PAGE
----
A Northamptonshire man has gone viral after more than 30 million people watched his video slamming Boris Johnson for 'lying to parliament and breaking the ministerial code'.
Well known political commentator Peter Stefanovic, who lives in the county, says his viral video provides 'irrefutable evidence Boris Johnson has already broken the ministerial code' by 'misleading parliament and then steadfastly and arrogantly refusing to correct the record'.
The video has been debated on mainstream television including Sky News and ITV but Mr Stefanovic is calling out the BBC for not doing the same, which he describes as a 'shameful national embarrassment' from the public broadcaster.
Mr Stefanovic said that the 'very foundation of our legal system depends on trust and credibility' otherwise 'lies and false statements put our democracy at risk'.
The lawyer and campaigner said: "I believe the overwhelming majority of people in this country are honest. Why should we expect any less from those holding high office?
"That was initially the primary driver for the film. People watching it will draw their own conclusions on whether they believe the Prime Minister is barefaced lying.
"The ministerial code itself, on literally it’s very first page, says 'it is of paramount importance that ministers give accurate and truthful information to Parliament and correct any inadvertent error at the earliest opportunity'.
"My hope with this particular film was to educate the public to the fact that this Prime Minister has flouted and broken the ministerial code, not just once but over and over again by making completely false statements to Parliament and then steadfastly refusing to correct the record. That’s completely unacceptable.
"The rules apply equally if not more so to the Prime Minister and let’s not forget the Nolan principles, one of which is honesty. By refusing to correct what he knows to be blatantly false statements he has broken that principle too.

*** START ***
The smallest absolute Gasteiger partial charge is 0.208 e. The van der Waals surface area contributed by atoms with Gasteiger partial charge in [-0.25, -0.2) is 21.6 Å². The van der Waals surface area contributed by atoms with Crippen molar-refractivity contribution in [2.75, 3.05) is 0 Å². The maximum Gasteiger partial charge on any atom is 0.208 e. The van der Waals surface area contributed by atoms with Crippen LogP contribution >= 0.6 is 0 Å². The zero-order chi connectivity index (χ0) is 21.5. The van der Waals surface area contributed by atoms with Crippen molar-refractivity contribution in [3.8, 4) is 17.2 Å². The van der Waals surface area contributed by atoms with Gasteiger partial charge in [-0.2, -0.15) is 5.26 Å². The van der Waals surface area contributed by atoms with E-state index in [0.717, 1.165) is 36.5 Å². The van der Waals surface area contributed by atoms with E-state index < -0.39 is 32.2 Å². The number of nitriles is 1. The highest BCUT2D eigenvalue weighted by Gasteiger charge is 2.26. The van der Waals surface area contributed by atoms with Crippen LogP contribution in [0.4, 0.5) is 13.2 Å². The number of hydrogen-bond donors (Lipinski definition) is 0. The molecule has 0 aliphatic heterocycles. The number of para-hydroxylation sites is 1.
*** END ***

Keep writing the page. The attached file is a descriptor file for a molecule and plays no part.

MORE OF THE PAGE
"My film provides irrefutable evidence he has already done so [break the ministerial Code] by misleading parliament and then steadfastly and arrogantly refusing to correct the record."
A No 10 spokesperson responded by saying: “The Prime Minister follows the ministerial Code, which includes the Nolan principles, when conducting himself in public life.”
Mr Stefanovic went on to say that people care about the issue which is reflected in the viewing figures of his video.
The commentator said: "I think we are witnessing something extraordinary here. Thousands of people have come together to share the film as a way of voicing their protest and say “Yes” we do care about dishonesty in politics.
"Getting the film seen that many times would not have been possible without people caring enough about this issue to share it. I think in many ways people have felt empowered by it, by being able to voice their protest in this way and I think we shall see much more of this going forward
"The film has obviously had a big impact. It’s sparked Questions in Parliament raised by Caroline Lucas and has inspired six opposition party leaders to join together to call upon the Commons speaker, Sir Lindsay Hoyle, to allow a vote on an inquiry into Boris Johnson’s “consistent failure to be honest.
"The film itself was recently broadcasted and debated on Good Morning Britain. It has also been raised with a minister by Kay Burley on Sky, so it’s continuing to get a lot of traction.
"What I do find inexplicable is that the BBC, our public service broadcaster, has gone out of its way to avoid reporting on the film, even today at 30 million views they refuse to comment on it.
"That our public service broadcaster has refused to report it is a shameful national embarrassment."
A BBC News spokesperson said: “The BBC takes our responsibility to hold those in power to account very seriously. Across our coverage and on dedicated platforms such as BBC Reality Check, we routinely, rigorously and impartially scrutinise statements made by politicians from all parties.”